In PAN’s research, 12.7 percent of apples were also found to contain the category I pesticide thiacloprid. Thiacloprid is a neonicotinoid insecticide (affects the insect’s nervous system) and can cause cancer when exposed to humans. The US EPA has taken a variety of actions to regulate neonicotinoids in response to concerns about pollinators, but a few products containing thiacloprid are still available.
Apples may also contain these category II pesticides that have been restricted for cannabis products: chlorantraniliprole (BCC limit: 40 µg/g), imidacloprid (BCC limit: 3 µg/g), fludioxonil, boscalid (BCC limit: 10 µg/g), fenpyroximate (BCC limit: 2 µg/g), myclobutanil (BCC limit: 9 µg/g), diazinon (BCC limit: 0.2 µg/g), and trifloxystrobin (BCC limit: 30 µg/g).
Our “Passing” Fruits
Our grapefruit sample was the only citrus fruit to pass pesticide testing, though trace amounts of fludioxonil were detected. Although this sample passed, like most citrus fruits, imazalil and azoxystrobin are commonly used chemicals to cultivate and preserve grapefruits.
Yes, corn is not a fruit. But many corn products are sourced by manufacturers, so we decided to include it in this study. While our corn sample passed the residual pesticide test, we still detected quantifiable amounts of category II pesticide chlorantraniliprole at 0.399 µg/g (limit: 40ppm) and hexythiazox (limit: 2 µg/g) below our limit of quantification. The most common pesticides found in corn and corn-derived products that are restricted in cannabis products are malathion (limit: 5 µg/g), chlorpyrifos (detect/non-detect) and permethrin (limit: 20 µg/g).
Malathion and chlorpyrifos are both organophosphate insecticides- but don’t let this category name fool you. There is nothing ‘organic’ about organophosphates. It’s a highly toxic class of chemicals, and the Environmental Protection Agency has already restricted use in some of them. Since 2016, organophosphate use has decreased considerably. Still, there are 156 currently registered products containing chlorpyrifos, and 86 containing malathion.
Unlike organophosphates, permethrin is actually organic as it resembles naturally occurring chemicals called pyrethroids found in chrysanthemums, which have insecticidal properties. However, permethrin is considered to be a PAN “bad actor” because it is a known carcinogen and suspected endocrine disruptor. Products containing permethrin include most insect repellent sprays, such as OFF!, Nix, and Repel, as well as many agricultural products. You can find the full list of the 1,142 registered products containing this chemical here.
Our raspberries passed the test, but residual category II pesticides were detected. This sample contained 0.222 µg/g of bifenazate (limit: 5 µg/g) and 0.082 µg/g of spinetoram (limit: 3 µg/g).
Bifenazate is a miticide and active ingredient in products such as Floramite SC and Sirocco Miticide. It is especially effective against spider mites, and the lab has seen more fails for bifenazate in cannabis flower and trim from growers trying to keep these pests under control.
Spinetoram is an insecticide used on numerous agricultural crops, as well as home gardens, nurseries, greenhouses and lawns. It is a fermentation byproduct or spinosad, an organic insecticide, and is relatively nontoxic.
Other pesticides commonly used in raspberry cultivation that could cause a cannabis edible to fail include malathion and boscalid. Boscalid is a fungicide used to control a range of plant pathogens in horticulture crops and is found in products such as Emerald, Encartis, Endura, and Pristine fungicides.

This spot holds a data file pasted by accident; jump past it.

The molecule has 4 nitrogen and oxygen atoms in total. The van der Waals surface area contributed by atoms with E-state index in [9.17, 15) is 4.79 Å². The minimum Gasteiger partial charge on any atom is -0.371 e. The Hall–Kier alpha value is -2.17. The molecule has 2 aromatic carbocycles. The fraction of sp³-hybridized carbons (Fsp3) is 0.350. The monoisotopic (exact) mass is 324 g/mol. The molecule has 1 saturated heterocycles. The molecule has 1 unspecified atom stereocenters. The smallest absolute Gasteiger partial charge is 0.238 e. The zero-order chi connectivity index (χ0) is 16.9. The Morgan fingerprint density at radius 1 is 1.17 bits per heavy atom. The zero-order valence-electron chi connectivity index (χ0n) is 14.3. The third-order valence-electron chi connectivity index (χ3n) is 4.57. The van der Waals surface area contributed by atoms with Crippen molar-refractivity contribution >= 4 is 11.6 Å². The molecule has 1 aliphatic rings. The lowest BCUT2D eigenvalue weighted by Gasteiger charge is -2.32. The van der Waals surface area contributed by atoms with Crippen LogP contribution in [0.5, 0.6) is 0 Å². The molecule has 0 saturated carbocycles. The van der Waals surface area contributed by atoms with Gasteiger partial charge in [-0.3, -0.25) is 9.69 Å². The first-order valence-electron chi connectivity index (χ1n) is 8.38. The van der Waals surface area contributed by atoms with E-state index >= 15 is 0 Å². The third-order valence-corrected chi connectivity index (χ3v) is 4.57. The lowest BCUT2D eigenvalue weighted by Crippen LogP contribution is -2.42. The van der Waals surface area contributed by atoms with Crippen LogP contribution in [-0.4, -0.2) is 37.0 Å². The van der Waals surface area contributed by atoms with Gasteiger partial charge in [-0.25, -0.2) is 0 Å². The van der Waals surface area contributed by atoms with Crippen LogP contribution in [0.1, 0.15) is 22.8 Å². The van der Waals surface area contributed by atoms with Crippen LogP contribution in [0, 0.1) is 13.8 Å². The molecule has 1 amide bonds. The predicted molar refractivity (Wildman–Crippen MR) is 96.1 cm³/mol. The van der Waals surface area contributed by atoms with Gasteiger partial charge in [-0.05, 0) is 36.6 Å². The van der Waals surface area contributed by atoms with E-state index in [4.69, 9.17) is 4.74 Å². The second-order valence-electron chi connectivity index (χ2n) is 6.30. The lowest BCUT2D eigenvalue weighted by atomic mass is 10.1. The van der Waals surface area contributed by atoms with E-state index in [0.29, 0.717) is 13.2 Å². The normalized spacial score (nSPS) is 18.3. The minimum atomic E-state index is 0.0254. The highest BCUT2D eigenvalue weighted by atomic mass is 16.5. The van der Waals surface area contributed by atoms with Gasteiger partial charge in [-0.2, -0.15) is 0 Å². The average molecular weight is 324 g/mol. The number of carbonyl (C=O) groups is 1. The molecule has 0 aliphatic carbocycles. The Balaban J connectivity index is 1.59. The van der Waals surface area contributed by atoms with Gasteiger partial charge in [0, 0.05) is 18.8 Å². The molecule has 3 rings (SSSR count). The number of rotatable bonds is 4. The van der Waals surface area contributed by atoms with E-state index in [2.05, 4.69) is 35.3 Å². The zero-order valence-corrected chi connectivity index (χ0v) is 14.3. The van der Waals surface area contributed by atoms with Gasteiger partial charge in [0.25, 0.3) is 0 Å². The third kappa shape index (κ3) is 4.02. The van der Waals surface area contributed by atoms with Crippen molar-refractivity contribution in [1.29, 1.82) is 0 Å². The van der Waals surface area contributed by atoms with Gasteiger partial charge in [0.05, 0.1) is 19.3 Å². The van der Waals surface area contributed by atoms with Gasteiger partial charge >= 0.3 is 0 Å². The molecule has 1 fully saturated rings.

Strawberries are a constant leader in the “dirty dozen” list of contaminated fruits, with nearly 11,345,900 pounds of chemicals used in 2016 for cultivation in California alone. Surprisingly, we only detected 0.281 µg/g of fludioxonil in our sample, allowing it to pass our analysis. However, according to PAN more than half of US cultivated strawberries contain pesticides such as captan (limit:5 µg/g) , fenhexamid (limit: 10 µg/g), and boscalid.
Captan is a non-systemic fungicide used to control diseases of many fruit, ornamental, and vegetable crops. It’s also highly toxic and carcinogenic, making it onto PAN’s “bad actor” list. There are currently 126 registered products containing captan, including Bean guard and pretty much every Bonide fruit tree spray.
Our analysts did not detect any residual chemicals in our red cherry sample. However, like all our food samples, this was not a representative sample of every red cherry available on the market. Boscalid, bifenthrin (limt: 0.5 µg/g), myclobutanil and spinosad (limit: 3 µg/g)- all category II pesticides- are some of the most common pesticides used on cherries according to the Pesticide Action Network.
The blueberry sample passed our analysis with not one single pesticide detected out of the 66.
However, like we mentioned above, chemicals such as boscalid and captan are commonly used in berry cultivation but restricted in cannabis and cannabis- derived products.
Our pre-cut watermelon sample did not contain any of the pesticides we tested for.
According to PAN’s research, 11.2 percent of watermelon samples tested contained thiamethoxam (limit: 4.5 µg/g) and/ or imidacloprid, while 8.8 percent contained metalaxyl (limit:15 µg/g), all category II pesticides.
Our commercially-purchased pear passed testing with only trace amounts of fludioxonil detected, but some of the most common pesticides used for pear cultivation also include acetamiprid (limit: 5 µg/g) and thiacloprid- a category I pesticide. PAN reported over 40% of pears in the US contained some sort of chemical residue.
Peaches are another long-time member of the “dirty dozen”, and for good reason. While our peach sample passed pesticide testing, we did detect fludioxonil, the most common pesticide used for peach cultivation with almost half found to contain this chemical. Other chemicals used on peach orchards include phosmet (limit: 0.2 µg/g), spinosad, chlorpyrifos, and boscalid.
In our next study, we’ll break down common cooking oils and extracts used in edible manufacturing, including olive oil, vegetable oil, and various fruit extracts.
If you have any questions or concerns about the products you’re using to manufacture edibles, please reach out to us so we can help ensure your products make it onto the shelves.